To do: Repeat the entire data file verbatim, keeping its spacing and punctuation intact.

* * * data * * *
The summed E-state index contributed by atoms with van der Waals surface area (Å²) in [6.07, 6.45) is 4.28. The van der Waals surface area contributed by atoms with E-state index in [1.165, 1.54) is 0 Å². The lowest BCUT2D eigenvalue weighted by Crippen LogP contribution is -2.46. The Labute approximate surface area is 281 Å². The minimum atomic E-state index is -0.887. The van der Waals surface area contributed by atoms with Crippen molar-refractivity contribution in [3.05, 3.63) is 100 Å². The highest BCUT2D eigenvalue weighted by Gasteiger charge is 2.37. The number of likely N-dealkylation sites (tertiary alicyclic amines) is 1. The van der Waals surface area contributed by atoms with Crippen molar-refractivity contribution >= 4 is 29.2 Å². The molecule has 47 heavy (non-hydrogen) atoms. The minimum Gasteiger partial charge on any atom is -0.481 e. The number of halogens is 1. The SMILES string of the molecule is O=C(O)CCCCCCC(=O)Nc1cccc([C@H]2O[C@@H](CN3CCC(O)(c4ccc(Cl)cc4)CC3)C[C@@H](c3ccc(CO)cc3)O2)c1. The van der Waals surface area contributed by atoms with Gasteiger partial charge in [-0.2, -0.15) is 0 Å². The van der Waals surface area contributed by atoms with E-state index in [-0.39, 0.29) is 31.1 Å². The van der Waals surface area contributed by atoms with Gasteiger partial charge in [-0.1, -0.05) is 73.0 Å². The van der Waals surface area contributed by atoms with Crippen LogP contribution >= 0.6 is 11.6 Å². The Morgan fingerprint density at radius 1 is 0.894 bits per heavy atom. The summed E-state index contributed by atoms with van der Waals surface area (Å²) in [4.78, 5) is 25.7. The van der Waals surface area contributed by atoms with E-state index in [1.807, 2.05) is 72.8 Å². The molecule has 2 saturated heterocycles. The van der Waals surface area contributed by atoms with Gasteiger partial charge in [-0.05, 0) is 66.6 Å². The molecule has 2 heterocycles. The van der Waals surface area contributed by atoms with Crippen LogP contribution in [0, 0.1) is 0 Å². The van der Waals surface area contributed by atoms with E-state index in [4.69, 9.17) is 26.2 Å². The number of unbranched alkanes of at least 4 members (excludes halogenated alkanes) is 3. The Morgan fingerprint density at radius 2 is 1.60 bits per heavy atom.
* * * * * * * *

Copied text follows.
The summed E-state index contributed by atoms with van der Waals surface area (Å²) in [6.07, 6.45) is 4.28. The van der Waals surface area contributed by atoms with E-state index in [1.165, 1.54) is 0 Å². The lowest BCUT2D eigenvalue weighted by Crippen LogP contribution is -2.46. The Labute approximate surface area is 281 Å². The minimum atomic E-state index is -0.887. The van der Waals surface area contributed by atoms with Crippen molar-refractivity contribution in [3.05, 3.63) is 100 Å². The highest BCUT2D eigenvalue weighted by Gasteiger charge is 2.37. The number of likely N-dealkylation sites (tertiary alicyclic amines) is 1. The van der Waals surface area contributed by atoms with Crippen molar-refractivity contribution >= 4 is 29.2 Å². The molecule has 47 heavy (non-hydrogen) atoms. The minimum Gasteiger partial charge on any atom is -0.481 e. The number of halogens is 1. The SMILES string of the molecule is O=C(O)CCCCCCC(=O)Nc1cccc([C@H]2O[C@@H](CN3CCC(O)(c4ccc(Cl)cc4)CC3)C[C@@H](c3ccc(CO)cc3)O2)c1. The van der Waals surface area contributed by atoms with Gasteiger partial charge in [-0.2, -0.15) is 0 Å². The van der Waals surface area contributed by atoms with E-state index in [-0.39, 0.29) is 31.1 Å². The van der Waals surface area contributed by atoms with Gasteiger partial charge in [-0.1, -0.05) is 73.0 Å². The van der Waals surface area contributed by atoms with Crippen LogP contribution >= 0.6 is 11.6 Å². The Morgan fingerprint density at radius 1 is 0.894 bits per heavy atom. The summed E-state index contributed by atoms with van der Waals surface area (Å²) in [4.78, 5) is 25.7. The van der Waals surface area contributed by atoms with E-state index in [1.807, 2.05) is 72.8 Å². The molecule has 2 saturated heterocycles. The van der Waals surface area contributed by atoms with Gasteiger partial charge in [-0.05, 0) is 66.6 Å². The molecule has 2 heterocycles. The van der Waals surface area contributed by atoms with Crippen LogP contribution in [0, 0.1) is 0 Å². The van der Waals surface area contributed by atoms with E-state index in [4.69, 9.17) is 26.2 Å². The number of unbranched alkanes of at least 4 members (excludes halogenated alkanes) is 3. The Morgan fingerprint density at radius 2 is 1.60 bits per heavy atom.